There are several lower and middle-income countries (LMICs) – the Philippines, Indonesia and Vietnam – included in the 2020 Index of Cancer Preparedness Asia Pacific that provides key learnings. Indonesia, in particular, is making positive progress against some key cancer care focus areas. This is attributable to the country’s introduction of cancer research policies or programmes, increased universal health coverage (UHC) programmes and investment in healthcare spending.

The current pandemic has also led to innovations in service and care delivery for patients.  For instance, telehealth solutions have emerged as a source of support for patients, caregivers and healthcare providers.

An example of this is our partnership with the City Cancer Challenge. The initiative, set up by the Union for International Cancer Control, aims to tackle the growing burden of NCDs, especially in LMICs and support cities across the world to speed up access to quality cancer services.  Under the initiative, a global telementoring program was launched to connect cities with centres of excellence on topics such as training for multidisciplinary cancer care delivery and virtual tumour boards. These types of innovative solutions could help overcome challenges in countries like the Philippines, Indonesia and even India, where unique geographies and capacity restraints limit healthcare delivery in remote areas.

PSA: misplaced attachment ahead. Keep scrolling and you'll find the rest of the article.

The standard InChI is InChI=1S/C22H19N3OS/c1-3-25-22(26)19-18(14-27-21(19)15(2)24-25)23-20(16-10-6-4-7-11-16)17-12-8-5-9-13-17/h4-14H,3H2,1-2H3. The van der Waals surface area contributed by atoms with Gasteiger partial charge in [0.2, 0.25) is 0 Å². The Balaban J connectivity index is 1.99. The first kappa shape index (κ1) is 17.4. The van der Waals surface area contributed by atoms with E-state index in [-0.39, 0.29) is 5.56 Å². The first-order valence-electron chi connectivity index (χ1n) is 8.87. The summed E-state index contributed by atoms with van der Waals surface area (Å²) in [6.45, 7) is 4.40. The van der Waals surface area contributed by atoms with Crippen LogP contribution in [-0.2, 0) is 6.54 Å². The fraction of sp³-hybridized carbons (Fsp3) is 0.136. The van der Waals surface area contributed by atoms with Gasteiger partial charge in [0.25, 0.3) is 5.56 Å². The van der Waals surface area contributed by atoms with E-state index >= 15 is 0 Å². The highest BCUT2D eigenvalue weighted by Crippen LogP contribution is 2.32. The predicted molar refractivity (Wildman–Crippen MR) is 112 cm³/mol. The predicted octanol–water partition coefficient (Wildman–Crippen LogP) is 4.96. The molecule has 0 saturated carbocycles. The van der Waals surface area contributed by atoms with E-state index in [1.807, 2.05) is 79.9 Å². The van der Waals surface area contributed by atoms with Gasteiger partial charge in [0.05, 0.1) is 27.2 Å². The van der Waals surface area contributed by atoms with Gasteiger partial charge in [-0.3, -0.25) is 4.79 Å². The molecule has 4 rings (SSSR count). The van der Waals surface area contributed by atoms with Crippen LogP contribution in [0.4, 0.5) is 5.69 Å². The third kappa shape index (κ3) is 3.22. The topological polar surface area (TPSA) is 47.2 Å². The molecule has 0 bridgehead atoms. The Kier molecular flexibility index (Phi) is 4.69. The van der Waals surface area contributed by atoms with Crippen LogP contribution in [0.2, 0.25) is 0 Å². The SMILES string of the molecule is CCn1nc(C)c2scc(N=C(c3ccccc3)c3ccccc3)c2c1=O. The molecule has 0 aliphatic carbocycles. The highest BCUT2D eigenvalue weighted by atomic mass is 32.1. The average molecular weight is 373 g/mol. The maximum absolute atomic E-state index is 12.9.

In terms of learnings from India, a good example is a work done by the Tata Memorial Centre (TMC) to optimise patient pathways during the COVID-19 pandemic. Their triage mechanism helped identify high-risk patients who needed in-hospital care and those who could be cared for in smaller set-ups or closer to home. They also successfully used their teleconsultation platform to offer patient consultations online rather than requiring patients to travel to the hospital.